Congressman Irrelevant

A CORRECTION from yesterday’s Las Vegas Review-Journal:

An item in Political Notebook in Sunday’s Review-Journal was incorrect. Rep. Dean Heller, R-Nev., ranked as the 435th most powerful member of Congress by, is ranked below the nonvoting representatives from Washington, D.C., American Samoa, Guam, Puerto Rico and the U.S. Virgin Islands.

I expect a presidential announcement any day now.

Via Alec Oveis.

FILED UNDER: Congress, Media, US Politics, ,
James Joyner
About James Joyner
James Joyner is Professor and Department Head of Security Studies at Marine Corps University's Command and Staff College and a nonresident senior fellow at the Scowcroft Center for Strategy and Security at the Atlantic Council. He's a former Army officer and Desert Storm vet. Views expressed here are his own. Follow James on Twitter @DrJJoyner.


  1. That’s a new level of impotence when a representative with a vote gets ranked behind not one, not two, not even three, but five representatives without a vote.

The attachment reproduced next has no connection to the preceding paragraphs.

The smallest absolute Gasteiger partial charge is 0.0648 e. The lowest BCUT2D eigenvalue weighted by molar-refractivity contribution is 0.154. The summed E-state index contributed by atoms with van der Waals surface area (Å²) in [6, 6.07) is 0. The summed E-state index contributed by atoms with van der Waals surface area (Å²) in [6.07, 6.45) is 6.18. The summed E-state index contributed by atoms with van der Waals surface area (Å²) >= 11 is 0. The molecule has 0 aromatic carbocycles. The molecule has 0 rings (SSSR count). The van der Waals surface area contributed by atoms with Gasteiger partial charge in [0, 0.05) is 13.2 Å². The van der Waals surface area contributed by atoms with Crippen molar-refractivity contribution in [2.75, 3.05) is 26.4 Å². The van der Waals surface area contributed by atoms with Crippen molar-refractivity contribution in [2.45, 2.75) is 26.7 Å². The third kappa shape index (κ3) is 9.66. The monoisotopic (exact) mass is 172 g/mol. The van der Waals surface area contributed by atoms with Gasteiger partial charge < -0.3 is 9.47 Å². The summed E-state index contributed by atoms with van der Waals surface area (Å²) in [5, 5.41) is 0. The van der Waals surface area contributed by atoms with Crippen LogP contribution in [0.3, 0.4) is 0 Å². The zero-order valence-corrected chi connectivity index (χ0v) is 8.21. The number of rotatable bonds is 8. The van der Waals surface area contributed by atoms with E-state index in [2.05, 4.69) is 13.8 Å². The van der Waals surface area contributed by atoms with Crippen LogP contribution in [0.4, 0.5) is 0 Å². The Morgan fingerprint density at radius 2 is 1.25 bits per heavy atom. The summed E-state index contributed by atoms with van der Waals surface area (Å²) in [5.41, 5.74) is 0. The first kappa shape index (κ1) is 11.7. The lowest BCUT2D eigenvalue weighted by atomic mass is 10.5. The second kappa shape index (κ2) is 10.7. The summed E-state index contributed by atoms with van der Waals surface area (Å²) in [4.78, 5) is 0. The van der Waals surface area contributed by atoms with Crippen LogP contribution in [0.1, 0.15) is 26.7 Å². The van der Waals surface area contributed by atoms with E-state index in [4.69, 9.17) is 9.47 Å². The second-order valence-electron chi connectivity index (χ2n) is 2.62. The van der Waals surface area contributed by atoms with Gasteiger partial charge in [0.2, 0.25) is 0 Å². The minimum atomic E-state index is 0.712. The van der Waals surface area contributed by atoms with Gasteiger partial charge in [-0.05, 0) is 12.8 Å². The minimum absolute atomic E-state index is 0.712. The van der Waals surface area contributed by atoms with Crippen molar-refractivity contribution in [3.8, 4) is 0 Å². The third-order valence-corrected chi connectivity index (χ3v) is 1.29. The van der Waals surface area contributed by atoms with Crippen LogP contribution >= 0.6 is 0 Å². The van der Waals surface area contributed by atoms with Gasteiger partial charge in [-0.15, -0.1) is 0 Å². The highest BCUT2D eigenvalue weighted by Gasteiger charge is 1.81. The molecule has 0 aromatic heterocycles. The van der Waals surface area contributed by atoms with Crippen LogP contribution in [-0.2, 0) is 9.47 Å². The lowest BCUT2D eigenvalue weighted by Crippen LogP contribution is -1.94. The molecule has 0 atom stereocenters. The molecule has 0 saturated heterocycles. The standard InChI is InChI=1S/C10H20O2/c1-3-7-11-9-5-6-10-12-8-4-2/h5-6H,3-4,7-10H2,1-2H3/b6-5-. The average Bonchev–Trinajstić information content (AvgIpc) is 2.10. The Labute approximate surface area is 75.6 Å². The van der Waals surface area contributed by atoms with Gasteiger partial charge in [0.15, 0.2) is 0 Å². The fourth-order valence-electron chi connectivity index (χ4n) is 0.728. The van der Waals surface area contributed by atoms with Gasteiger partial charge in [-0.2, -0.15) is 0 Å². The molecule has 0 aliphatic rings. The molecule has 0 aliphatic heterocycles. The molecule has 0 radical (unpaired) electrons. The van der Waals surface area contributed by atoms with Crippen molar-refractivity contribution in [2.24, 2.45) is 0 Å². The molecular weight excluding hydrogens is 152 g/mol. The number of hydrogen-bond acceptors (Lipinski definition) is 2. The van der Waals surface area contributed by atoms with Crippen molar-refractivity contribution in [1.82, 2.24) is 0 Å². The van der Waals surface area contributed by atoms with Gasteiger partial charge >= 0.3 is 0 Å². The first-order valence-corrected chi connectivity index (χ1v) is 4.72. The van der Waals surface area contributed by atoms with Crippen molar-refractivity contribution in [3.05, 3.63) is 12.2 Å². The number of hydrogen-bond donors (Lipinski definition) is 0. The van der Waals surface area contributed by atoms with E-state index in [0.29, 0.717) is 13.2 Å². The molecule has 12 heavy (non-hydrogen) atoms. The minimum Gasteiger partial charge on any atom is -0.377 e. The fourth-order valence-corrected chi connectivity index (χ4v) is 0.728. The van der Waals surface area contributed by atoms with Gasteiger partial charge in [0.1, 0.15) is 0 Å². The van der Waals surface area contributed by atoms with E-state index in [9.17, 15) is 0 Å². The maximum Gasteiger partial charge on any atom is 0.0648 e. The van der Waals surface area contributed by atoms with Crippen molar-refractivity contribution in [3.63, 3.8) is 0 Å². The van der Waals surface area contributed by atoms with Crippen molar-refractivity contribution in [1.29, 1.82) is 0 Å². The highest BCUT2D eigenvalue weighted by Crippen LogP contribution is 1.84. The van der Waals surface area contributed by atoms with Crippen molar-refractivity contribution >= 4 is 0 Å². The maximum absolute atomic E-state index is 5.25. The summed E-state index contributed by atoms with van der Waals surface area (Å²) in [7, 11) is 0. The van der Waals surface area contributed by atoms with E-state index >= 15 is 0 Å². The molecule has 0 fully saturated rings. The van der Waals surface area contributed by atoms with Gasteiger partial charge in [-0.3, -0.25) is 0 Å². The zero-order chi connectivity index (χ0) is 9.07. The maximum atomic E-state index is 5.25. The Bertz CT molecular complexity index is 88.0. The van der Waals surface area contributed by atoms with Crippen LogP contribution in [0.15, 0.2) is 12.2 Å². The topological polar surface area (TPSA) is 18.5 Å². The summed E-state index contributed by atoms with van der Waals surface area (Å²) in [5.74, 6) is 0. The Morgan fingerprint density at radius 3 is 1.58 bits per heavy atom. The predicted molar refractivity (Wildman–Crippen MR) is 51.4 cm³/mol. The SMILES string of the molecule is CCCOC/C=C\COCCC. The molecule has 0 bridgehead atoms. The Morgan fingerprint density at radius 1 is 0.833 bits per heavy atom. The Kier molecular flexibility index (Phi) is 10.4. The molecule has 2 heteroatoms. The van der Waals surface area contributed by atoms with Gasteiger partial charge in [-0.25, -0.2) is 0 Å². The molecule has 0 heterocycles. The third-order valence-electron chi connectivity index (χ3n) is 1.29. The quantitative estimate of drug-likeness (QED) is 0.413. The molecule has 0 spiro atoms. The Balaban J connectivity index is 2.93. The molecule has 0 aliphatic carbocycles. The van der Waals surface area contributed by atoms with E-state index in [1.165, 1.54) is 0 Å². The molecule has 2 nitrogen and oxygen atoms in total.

2. James Joyner says:

    Yup. Then again, some of those guys have been their for years and built up relationships.

  3. By that reasoning, then some lobbyist ought to be in the ranking. They probably have even better relationships. Or maybe some staffers.

    Of course the guy who ranked 434 is breathing a sigh of relief that its not his name being talked about. I suspect that, especially in the middle, that if you got 10 different people to draw up the list on ten different days (without access to their previous list), you would get 100 different rankings.

  4. B. Minich says:

    “We’re sorry, we didn’t put this guy low enough in the original article. In order to add insult to injury, we’re going to put a few more people ahead of him who don’t even have votes.”